Some clinical trials involve healthy subjects with no pre-existing medical conditions. Other clinical trials pertain to patients with specific health conditions who are willing to try an experimental treatment.
When participants are healthy volunteers who receive financial incentives, the goals are different than when the participants are sick. During dosing periods, study subjects typically remain under supervision for one to 40 nights.
Usually pilot experiments are conducted to gain insights for design of the clinical trial to follow.
There are two goals to testing medical treatments: to learn whether they work well enough, called "efficacy" or "effectiveness"; and to learn whether they are safe enough, called "safety". Neither is an absolute criterion; both safety and efficacy are evaluated relative to how the treatment is intended to be used, what other treatments are available, and the severity of the disease or condition. The benefits must outweigh the risks. For example, many drugs to treat cancer have severe side effects that would not be acceptable for an over-the-counter pain medication, yet the cancer drugs have been approved since they are used under a physician's care, and are used for a life-threatening condition.
The sponsor designs the trial in coordination with a panel of expert clinical investigators, including what alternative or existing treatments to compare to the new drug and what type(s) of patients might benefit. If the sponsor cannot obtain enough test subjects at one location investigators at other locations are recruited to join the study.
During the trial, investigators recruit subjects with the predetermined characteristics, administer the treatment(s) and collect data on the subjects' health for a defined time period. Data include measurements such as vital signs, concentration of the study drug in the blood or tissues, changes to symptoms, and whether improvement or worsening of the condition targeted by the study drug occurs. The researchers send the data to the trial sponsor, who then analyzes the pooled data using statistical tests.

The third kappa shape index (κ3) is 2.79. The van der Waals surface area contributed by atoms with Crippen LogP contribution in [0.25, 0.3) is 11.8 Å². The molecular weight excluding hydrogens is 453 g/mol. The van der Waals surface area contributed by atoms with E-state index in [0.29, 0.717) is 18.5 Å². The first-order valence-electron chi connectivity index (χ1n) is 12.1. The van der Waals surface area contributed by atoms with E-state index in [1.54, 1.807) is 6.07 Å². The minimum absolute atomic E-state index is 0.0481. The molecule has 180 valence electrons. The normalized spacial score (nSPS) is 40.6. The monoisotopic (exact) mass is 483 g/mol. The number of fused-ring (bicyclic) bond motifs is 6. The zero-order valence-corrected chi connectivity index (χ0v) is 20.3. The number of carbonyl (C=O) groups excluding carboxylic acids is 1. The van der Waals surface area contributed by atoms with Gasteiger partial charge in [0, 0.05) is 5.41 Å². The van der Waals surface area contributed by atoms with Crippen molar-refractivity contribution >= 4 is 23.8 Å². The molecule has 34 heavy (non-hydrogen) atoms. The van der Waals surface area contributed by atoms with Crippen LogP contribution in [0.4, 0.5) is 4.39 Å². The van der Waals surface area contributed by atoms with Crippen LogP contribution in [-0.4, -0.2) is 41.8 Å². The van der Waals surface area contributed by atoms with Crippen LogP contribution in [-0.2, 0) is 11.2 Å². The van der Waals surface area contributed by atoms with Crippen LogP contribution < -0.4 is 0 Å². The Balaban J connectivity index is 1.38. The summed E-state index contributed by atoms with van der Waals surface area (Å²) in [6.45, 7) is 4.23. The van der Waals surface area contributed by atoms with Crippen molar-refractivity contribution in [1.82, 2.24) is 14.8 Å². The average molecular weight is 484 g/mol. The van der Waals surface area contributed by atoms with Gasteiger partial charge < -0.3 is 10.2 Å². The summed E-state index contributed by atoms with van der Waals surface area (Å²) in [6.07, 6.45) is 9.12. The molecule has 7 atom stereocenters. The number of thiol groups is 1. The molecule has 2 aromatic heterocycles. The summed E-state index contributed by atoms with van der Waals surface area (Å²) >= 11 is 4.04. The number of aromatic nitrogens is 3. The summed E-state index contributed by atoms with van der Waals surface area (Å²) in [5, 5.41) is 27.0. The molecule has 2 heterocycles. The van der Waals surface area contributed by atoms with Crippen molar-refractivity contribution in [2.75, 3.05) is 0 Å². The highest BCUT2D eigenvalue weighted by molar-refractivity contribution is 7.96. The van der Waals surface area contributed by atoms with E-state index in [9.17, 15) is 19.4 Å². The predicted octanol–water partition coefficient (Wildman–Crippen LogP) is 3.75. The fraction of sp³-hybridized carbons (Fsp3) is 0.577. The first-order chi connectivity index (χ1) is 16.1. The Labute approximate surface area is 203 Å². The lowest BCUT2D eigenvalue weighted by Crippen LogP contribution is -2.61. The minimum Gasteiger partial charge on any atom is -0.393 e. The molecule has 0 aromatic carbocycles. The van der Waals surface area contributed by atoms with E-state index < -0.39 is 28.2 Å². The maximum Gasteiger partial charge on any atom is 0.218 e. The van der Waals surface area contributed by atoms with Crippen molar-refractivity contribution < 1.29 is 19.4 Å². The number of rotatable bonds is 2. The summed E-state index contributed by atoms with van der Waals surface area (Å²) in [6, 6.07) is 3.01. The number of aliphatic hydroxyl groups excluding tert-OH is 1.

Aim to screening for safety. Often the first-in-man trials. Testing within a small group of people (20–80) to evaluate safety, determine safe dosage ranges, and begin to identify side effects. A drug's side effects could be subtle or long term, or may only happen with a few people, so phase 1 trials are not expected to identify all side effects.
To test with a larger group of people (100–300) to determine efficacy and to further evaluate its safety. Aim to establishing the efficacy of the drug, usually against a placebo. The gradual increase in test group size allows for the evocation of less-common side effects.
The stage is the final confirmation of safety and efficacy. Usually testing with large groups of people (1,000–3,000) to confirm its efficacy, evaluate its effectiveness, monitor side effects, compare it to commonly used treatments, and collect information that will allow it to be used safely.
So-called post-marketing stage. This stage will studies delineate additional information, including the treatment's risks, benefits, and optimal use. As such, they are ongoing during the drug's lifetime of active medical use.